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Research

My current project is called, Smarter Cities? Big Data, Ubiquitous Surveillance and Urban Management, or Ubicity for short, and it’s funded by the Canada Social Sciences and Humanities Research Council (SSHRC) under their Digital Economy theme. It runs from 2014-2019 and it is a critical comparative study of ‘smart city’ (or ‘intelligent city’ or ‘ubiquitous city’ etc.) initiatives in three countries: Canada, the USA and the UK, and it covers several urban projects in each of Toronto, New York City and London, as well as other either transversal or smaller and more specific military, police and private commercial themes and initiatives. The project has its own website, www.ubicity.ca, but it’s not proved very useful, so I am probably going to fold it back into this site soon.

I am working with two of my favourite Surveillance Studies scholars on this: Professor Steve Graham from Newcastle University in the UK (author of Cities Under Siege and co-author of Splintering Urbanism) and Torin Monahan at the University of North Carolina in Chapel Hill, USA (author of Surveillance in the Time of Insecurity and co-author of SuperVision).

The project will involves an ever-changing team of graduate students, particularly doctoral researcher, Michael Carter (Geography), who is working on the Toronto study. Another of my PhD students, Debra Mackinnon (Sociology) is working on Business Improvement Areas in Vancouver and Toronto and her work is also adding to the project. There have been two completed MA students who have been funded by Ubicity: Vincenzo Alaimo (Sociology) who produced a thesis on Open Data initiatives and the Smart City in the York Region of Ontario, and  Jennie Day, who continues to work on the development of autonomous vehicles, but is now doing so as part of PhD project with Steve Graham and Roger Burrows at GURU in Newcastle, UK. I’m working on publications with all of them.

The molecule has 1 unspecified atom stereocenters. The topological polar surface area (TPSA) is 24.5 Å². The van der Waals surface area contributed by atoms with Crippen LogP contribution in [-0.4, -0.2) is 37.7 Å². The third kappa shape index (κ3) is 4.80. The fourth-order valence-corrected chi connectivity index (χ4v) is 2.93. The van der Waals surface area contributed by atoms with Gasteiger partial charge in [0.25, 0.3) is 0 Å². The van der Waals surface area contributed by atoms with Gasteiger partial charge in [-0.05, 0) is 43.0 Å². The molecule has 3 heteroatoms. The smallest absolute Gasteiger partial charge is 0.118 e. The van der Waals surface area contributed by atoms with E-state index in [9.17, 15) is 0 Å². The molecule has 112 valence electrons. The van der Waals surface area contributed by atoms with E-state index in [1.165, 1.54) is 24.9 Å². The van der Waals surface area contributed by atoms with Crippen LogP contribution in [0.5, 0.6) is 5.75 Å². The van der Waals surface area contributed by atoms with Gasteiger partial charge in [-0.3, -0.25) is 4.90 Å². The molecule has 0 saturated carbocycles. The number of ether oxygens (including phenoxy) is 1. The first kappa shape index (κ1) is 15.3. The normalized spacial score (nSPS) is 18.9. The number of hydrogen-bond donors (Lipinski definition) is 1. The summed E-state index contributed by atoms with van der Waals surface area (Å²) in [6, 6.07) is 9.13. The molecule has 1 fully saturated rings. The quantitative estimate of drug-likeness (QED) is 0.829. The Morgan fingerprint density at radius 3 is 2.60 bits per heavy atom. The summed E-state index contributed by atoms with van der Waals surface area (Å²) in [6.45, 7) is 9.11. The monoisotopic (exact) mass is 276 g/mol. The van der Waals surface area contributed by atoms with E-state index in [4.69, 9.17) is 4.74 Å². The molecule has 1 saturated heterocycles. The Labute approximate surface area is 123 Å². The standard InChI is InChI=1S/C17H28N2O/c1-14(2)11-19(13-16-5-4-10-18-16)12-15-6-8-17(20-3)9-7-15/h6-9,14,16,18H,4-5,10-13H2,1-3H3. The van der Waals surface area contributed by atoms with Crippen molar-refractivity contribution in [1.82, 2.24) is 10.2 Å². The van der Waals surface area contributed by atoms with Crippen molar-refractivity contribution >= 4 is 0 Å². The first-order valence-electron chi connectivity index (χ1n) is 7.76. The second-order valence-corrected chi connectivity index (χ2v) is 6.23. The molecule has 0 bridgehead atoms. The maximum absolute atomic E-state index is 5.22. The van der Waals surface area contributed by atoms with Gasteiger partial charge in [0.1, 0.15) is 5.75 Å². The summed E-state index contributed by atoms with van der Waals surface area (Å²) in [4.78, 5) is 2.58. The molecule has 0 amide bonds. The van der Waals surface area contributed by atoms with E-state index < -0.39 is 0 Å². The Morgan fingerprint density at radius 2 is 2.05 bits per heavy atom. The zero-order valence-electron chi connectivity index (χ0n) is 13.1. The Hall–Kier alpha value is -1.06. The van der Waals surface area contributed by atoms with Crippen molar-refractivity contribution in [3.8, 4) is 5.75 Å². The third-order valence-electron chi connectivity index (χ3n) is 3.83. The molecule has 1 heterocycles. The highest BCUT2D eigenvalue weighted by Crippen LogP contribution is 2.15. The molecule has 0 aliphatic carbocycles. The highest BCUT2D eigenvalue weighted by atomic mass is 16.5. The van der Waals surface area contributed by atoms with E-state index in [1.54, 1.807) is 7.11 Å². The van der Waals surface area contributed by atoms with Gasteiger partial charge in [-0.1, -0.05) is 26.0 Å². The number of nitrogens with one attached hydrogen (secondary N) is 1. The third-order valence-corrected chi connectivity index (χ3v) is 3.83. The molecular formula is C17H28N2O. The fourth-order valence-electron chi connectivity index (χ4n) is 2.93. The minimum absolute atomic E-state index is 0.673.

As is the case with these things, the project started to expand from the beginning with contacts in Spain / Catalunya (Barcelona), Japan (Yokohama) and Brazil (Rio de Janeiro), which remain potential right now, but I hope to be collaborating with a number of other academic and commercial researchers in the same are to share our work and have some major joint events.

Ubicity has also organised panel sessions at major conferences, including the Association of American Geographers Annual Conference 2015 and Computers, Privacy and Data Protection 2017 (the link is to a full video of the session).

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